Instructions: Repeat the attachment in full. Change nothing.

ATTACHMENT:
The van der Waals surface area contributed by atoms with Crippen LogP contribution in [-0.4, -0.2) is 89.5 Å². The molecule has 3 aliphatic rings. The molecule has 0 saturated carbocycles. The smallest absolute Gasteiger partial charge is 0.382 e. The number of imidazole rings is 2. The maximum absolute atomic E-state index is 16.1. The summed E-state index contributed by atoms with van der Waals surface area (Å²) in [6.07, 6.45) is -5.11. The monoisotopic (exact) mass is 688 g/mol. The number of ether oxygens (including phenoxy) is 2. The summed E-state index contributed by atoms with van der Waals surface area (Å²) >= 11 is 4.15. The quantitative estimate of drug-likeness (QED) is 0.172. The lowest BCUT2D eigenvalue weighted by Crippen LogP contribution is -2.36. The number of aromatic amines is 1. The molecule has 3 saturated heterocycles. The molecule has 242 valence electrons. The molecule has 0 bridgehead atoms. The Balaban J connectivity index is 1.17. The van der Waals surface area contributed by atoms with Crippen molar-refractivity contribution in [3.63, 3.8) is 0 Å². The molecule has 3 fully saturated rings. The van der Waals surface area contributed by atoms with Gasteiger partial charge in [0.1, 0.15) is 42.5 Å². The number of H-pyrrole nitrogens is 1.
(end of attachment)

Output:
The van der Waals surface area contributed by atoms with Crippen LogP contribution in [-0.4, -0.2) is 89.5 Å². The molecule has 3 aliphatic rings. The molecule has 0 saturated carbocycles. The smallest absolute Gasteiger partial charge is 0.382 e. The number of imidazole rings is 2. The maximum absolute atomic E-state index is 16.1. The summed E-state index contributed by atoms with van der Waals surface area (Å²) in [6.07, 6.45) is -5.11. The monoisotopic (exact) mass is 688 g/mol. The number of ether oxygens (including phenoxy) is 2. The summed E-state index contributed by atoms with van der Waals surface area (Å²) >= 11 is 4.15. The quantitative estimate of drug-likeness (QED) is 0.172. The lowest BCUT2D eigenvalue weighted by Crippen LogP contribution is -2.36. The number of aromatic amines is 1. The molecule has 3 saturated heterocycles. The molecule has 242 valence electrons. The molecule has 0 bridgehead atoms. The Balaban J connectivity index is 1.17. The van der Waals surface area contributed by atoms with Crippen molar-refractivity contribution in [3.63, 3.8) is 0 Å². The molecule has 3 fully saturated rings. The van der Waals surface area contributed by atoms with Gasteiger partial charge in [0.1, 0.15) is 42.5 Å². The number of H-pyrrole nitrogens is 1.